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Positive NAAT test results for Neisseria gonorrhoeae do not require routine confirmatory testing Matthew R. Golden MD, MPH Center for AIDS & STD, University.

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Presentation on theme: "Positive NAAT test results for Neisseria gonorrhoeae do not require routine confirmatory testing Matthew R. Golden MD, MPH Center for AIDS & STD, University."— Presentation transcript:

1 Positive NAAT test results for Neisseria gonorrhoeae do not require routine confirmatory testing Matthew R. Golden MD, MPH Center for AIDS & STD, University of WA Public Health - Seattle & King County

2 Objectives To demonstrate that NAAT for gonorrhea do not require universal confirmatory testing when used in low prevalence environments. Issues I will not argue Should low prevalence populations be screened Selective screening – currently do not exist PCR can be used in very low prevalence populations without confirmatory testing

3 Problems with an argument based on PPV Routine confirmatory testing is impractical Need for routine testing reflects a hyperbolic sense of risk, and excessive attention to relative rather than absolute risk Perceived need is based on notion that true test performance in a very low prevalence population can’t be known. It’s cynical. Maybe some tests are OK?

4 Approaches to confirmatory testing ApproachBarriers to implementation Barriers to interpretation Overall Test a new specimen +/- different test Patient needs to return Which test is correct? – helpful if both are positive - Good for usual circumstances - Culture is definitive - Having patients return is not practical Repeat test using a different test -Incompatible media - Need for labs to maintain >1 test or send out – turn around time Which test is correct? – helpful if positive Best option, but will be tough to implement unless the same testing platform is used Repeat same testEasyTwo positives still hard to interpret. Discrepant- Which test is correct? Easiest, but least definitive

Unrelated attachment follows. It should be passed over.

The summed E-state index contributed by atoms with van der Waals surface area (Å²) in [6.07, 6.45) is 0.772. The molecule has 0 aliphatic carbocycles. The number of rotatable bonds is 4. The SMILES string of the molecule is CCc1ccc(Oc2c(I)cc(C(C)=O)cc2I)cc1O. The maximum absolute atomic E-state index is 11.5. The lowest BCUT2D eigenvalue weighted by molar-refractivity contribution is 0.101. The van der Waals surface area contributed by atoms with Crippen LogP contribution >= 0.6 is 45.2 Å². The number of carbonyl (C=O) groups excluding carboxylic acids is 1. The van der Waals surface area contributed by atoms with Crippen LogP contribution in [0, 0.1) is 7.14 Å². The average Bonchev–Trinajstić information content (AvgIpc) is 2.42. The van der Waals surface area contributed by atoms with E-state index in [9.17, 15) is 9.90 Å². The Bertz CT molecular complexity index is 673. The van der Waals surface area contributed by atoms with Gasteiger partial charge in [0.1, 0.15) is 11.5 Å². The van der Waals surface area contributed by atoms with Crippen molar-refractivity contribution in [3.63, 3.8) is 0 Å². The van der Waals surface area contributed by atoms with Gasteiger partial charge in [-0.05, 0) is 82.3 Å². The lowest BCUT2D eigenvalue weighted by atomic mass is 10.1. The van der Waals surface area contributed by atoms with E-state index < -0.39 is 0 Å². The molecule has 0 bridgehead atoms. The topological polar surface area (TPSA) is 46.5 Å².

5 Positive Predictive Value (%) Prevalence Positive predictive value is primarily a function of prevalence & specificity 1%

6 The absolute risk & number of false positives varies little with prevalence Prevalence 1% 4% 8% # false positives per 10, PPV 49% 80% 89% Assumes 95% sensitive test and 99% specific Absolute risk false positive 0.98/ / /100

7 Are NAAT tests good enough? How good do they need to be? PPV >90% in a very low prevalence population (i.e. 0.5%)

8 Size, Specificity and Prevalence of Larges NAAT Studies Largest studySpecificity in largest study Lowest prevalence studied BDProbetec3, % Digene HC-II1, % Aptima1, % Specificity estimates are imprecise. Recent studies have avoided discrepant analysis, probably erring on the side of underestimating specificity

9 True Specificity (%) Number of specimens needed to define PPV >90% in a 0.5% prevalent population

10 # tested confirmatory testing design Specificity (%) Number of specimens needed to define PPV >90% in 0.5% prevalent population

11 PPV Aptima for N. gonorrhoeae in a low prevalence population 0/194 negative specimens tested positive for N. gonorrhoeae 4 Labs in WA state test 59,664 specimens 280 (0.5%) GC+ 265 Tested using alternative set rRNA primers 258 GC+ PPV= 97.4 (95% CI 95.1%-98.8%)

12 Limitations to Confirmatory Testing Using a NAAT for confirmatory testing assumes that the confirmatory NAAT is specific. If an organism other than N. gonorrhoeae has nucleic acid amplification sequences amplified by both tests, then a confirmatory NAAT results will not be valid. Routine confirmatory testing doesn’t solve this problem unless all the patients come back for culture. This is not practical and culture is somewhat less sensitive than NAATs, so interpreting results will still be difficult. There is still a need for judgment in ordering and interpreting tests

13 Conclusions Confirmatory testing is not indicated for all specimens that test positive for N. gonorrhoeae using NAATs in low prevalence populations Confirmatory testing is not practical Perceived need based on low threshold for absolute risk of false positive Assumes test performance cannot be defined Need for confirmation depends on the test Aptima performs well and that confirmatory testing is not needed. PCR does not perform adequately and confirmatory testing is needed. Data are inadequate to assess the need for confirmatory testing with SDA & Probetec – some data low positive SDA may be more likely to be false positive


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